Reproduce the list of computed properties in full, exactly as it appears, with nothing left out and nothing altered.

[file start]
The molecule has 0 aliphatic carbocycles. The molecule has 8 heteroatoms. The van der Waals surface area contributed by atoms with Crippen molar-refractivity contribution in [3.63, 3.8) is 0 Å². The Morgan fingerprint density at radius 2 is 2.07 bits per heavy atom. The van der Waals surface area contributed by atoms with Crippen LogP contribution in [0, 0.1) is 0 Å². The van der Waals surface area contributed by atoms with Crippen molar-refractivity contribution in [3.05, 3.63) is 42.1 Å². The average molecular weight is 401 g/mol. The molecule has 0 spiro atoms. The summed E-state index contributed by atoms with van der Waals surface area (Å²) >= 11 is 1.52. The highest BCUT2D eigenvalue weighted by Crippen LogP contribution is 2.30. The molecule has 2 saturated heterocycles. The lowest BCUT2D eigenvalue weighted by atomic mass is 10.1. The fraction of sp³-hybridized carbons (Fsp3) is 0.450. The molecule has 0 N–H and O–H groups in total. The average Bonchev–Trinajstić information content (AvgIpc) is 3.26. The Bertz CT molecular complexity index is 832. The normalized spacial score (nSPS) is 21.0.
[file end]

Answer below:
The molecule has 0 aliphatic carbocycles. The molecule has 8 heteroatoms. The van der Waals surface area contributed by atoms with Crippen molar-refractivity contribution in [3.63, 3.8) is 0 Å². The Morgan fingerprint density at radius 2 is 2.07 bits per heavy atom. The van der Waals surface area contributed by atoms with Crippen LogP contribution in [0, 0.1) is 0 Å². The van der Waals surface area contributed by atoms with Crippen molar-refractivity contribution in [3.05, 3.63) is 42.1 Å². The average molecular weight is 401 g/mol. The molecule has 0 spiro atoms. The summed E-state index contributed by atoms with van der Waals surface area (Å²) >= 11 is 1.52. The highest BCUT2D eigenvalue weighted by Crippen LogP contribution is 2.30. The molecule has 2 saturated heterocycles. The lowest BCUT2D eigenvalue weighted by atomic mass is 10.1. The fraction of sp³-hybridized carbons (Fsp3) is 0.450. The molecule has 0 N–H and O–H groups in total. The average Bonchev–Trinajstić information content (AvgIpc) is 3.26. The Bertz CT molecular complexity index is 832. The normalized spacial score (nSPS) is 21.0.